Joaquin Phoenix’s latest role in Gus Van Sant’s “Don’t Worry, He Won’t Get Far on Foot” finds him stepping into the real-life shoes of paraplegic cartoonist John Callahan, but not everyone is happy the director cast an able-bodied actor to play a disabled character. The Ruderman Family Foundation, a national leader in disability inclusion, has criticized the movie for the casting decision, saying it is “offensive to the disability community” and “overlooks the opportunity to cast actors with disabilities to play characters with disabilities.”
“It was a mistake for director Gus Van Sant to cast Joaquin Phoenix in his upcoming biopic about disabled cartoonist John Callahan,” Jay Ruderman, President of the Ruderman Family Foundation, said in an official statement. “The time has come for the entertainment industry to audition and cast actors with disabilities to play leading roles portraying disability.”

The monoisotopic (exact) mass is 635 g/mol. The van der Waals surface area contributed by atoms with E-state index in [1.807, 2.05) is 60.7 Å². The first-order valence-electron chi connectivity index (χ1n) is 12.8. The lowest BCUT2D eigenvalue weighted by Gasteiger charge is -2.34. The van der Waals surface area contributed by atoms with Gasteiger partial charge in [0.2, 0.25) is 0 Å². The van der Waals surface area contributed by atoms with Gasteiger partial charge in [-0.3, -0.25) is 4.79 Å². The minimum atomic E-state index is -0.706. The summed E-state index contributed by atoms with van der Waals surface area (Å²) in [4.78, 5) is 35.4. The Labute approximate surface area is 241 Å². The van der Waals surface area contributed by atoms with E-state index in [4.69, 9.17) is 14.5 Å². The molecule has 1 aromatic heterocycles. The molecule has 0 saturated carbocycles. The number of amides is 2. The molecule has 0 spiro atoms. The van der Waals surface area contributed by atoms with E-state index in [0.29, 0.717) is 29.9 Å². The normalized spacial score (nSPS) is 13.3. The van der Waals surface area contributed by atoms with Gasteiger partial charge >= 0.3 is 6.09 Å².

“As we enter 2018, American society no longer finds it acceptable for white actors to play black, Asian or Hispanic characters,” he continued. “It is equally unacceptable and offensive for able-bodied actors to be cast inauthentically in the roles of characters with disabilities.”
“Don’t Worry, He Won’t Get Far on Foot” is based on Callahan’s memoir of the same name. The story follows Callahan after a car accident laves him paralyzed at age 21. He goes on to use drawing as a form of therapy, creating taboo cartoon strips that lead to controversy in his hometown of Portland, Oregon. Jonah Hill, Rooney Mara, and Jack Black co-star.
In denouncing the Phoenix’s casting, the Ruderman Family Foundation makes note that approximately 20% of America’s population is disabled, “making people with disabilities the largest minority in the country.” The group says actors with disabilities represent less than 2% of the roles seen on screen.
The movie is set to debut at the 2018 Sundance Film Festival this weekend. Amazon Studios will release “Don’t Worry, He Won’t Get Far on Foot” in theaters May 11.